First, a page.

There was a two-year gap between the end of Captain Britain and the beginning of Excalibur. They are distinct runs, especially when the majority of Excalibur spun out of Uncanny X-Men.

[…] Comic Books Should Be Good is an excellent blog, and Greg Burgas has pretty good taste in comics (except when he disagrees with me).  Twice over the past 8 years, Brian Cronin has done a massive poll for the best 100 runs of all time, and recently completed his 2012 edition.  You can find it here. […]

thank you so much for this list and the previous ones, they’re helping me building my comics knowledge
it’d be wonderful if you could make a list of only comics for mature readers

[…] It came 58th in comicbookresources best comic book runs vote of 2012 and quite deservedly so. 2012 Top 100 Comic Book Runs Master List | Comics Should Be Good! @ Comic Book Resources It is the 2nd highest Batman run behind Grant Morrison's work in cbr's vote. To be honest I think […]

Brian, not to badger you or anything, but I hope we’ll eventually get another 50 or so of the next ranking runs like last time. Maybe you’re saving it for a special week, but I just don’t want this to permanently laid by the wayside. Thanks.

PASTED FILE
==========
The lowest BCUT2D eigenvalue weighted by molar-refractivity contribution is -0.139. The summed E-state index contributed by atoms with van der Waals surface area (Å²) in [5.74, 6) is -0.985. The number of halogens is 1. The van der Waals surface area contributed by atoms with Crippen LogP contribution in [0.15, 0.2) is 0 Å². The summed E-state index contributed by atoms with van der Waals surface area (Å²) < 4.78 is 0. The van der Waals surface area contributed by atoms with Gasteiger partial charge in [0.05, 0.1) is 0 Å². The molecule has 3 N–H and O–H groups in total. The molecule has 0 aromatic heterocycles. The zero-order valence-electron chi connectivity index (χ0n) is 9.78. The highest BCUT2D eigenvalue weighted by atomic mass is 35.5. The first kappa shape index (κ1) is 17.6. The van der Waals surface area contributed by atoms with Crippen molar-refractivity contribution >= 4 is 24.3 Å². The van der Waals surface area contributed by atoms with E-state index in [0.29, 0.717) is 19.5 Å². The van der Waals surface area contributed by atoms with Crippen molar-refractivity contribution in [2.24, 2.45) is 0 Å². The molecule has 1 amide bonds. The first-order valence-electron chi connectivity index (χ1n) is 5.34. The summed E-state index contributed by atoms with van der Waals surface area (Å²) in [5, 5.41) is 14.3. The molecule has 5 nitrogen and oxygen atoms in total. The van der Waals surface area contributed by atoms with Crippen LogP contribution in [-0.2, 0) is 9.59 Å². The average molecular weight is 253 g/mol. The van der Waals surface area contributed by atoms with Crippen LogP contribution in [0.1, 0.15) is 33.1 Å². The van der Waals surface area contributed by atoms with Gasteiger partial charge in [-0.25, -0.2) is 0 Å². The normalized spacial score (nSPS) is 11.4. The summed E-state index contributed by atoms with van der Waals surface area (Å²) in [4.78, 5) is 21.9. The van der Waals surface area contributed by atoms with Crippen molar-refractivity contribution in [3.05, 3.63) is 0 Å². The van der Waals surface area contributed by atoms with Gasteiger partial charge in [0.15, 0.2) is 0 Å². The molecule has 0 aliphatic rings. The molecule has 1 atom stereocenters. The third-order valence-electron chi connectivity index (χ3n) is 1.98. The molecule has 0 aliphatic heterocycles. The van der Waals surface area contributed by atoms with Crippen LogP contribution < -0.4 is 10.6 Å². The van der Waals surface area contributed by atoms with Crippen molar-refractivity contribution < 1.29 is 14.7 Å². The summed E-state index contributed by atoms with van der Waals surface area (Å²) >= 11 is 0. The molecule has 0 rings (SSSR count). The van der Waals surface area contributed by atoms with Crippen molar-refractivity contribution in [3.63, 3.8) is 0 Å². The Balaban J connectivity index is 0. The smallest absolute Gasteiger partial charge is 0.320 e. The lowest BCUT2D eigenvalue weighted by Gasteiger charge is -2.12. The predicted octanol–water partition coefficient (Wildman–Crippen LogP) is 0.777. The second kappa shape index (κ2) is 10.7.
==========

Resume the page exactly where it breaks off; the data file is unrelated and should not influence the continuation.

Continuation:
[…] A few month ago, Comic Book Resources did a list of the Top 100 comic book runs, based on submission… You can disagree with it, but these are all titles that plenty of comic book fans passionately love. It’s a good place to start with recommendations for what series to read next. And what to reread. […]

[…] now isn't a big deal. Look at cbr's 100 best comic runs of all time (voted by readers in 2012). 2012 Top 100 Comic Book Runs Master List | Comics Should Be Good! @ Comic Book Resources Iron Man appears once (No 66 out of 100), that is the same number as Iron Fist. Totally […]

[…] is, after all, fantastic – it even managed to make in on Comics Should Be Good’s Top 100 Comic Book Runs, a fan-voted list that is notoriously, extraordinarily superhero centric – […]

It’s mind-boggling to discuss “Greatest Comic runs of all-time” and not include:

1) Action Comics (beginning June, 1938 and still going and well over 900 issues!) by Jerry Siegel and Joe Shuster

2) Captain America Comics (running from 1941 thru issue #78 in the 1950s) by Joe Simon and Jack Kirby. In fact Stan Lee’s first-ever comic writing was in Captain America #3 in May 1941)

3) Marvel Mystery Comics (the first issue being called Marvel Comics #1 establishing the name that became the trademark of the company and introducing the Human Torch, Sub-Mariner, & Ka-zar)

4) Detective Comics (beginning in 1937), the series that introduced “The Batman” in Issue 27 (May 1939). In fact “DC comics” got it’s name from the initials of Detective Comics!

Just my 2 cents…

I’d recommend acquainting yourself with what this list is measuring.

Are we doing this in 2016?!

Are we doing this in 2016?!

Would seem likely.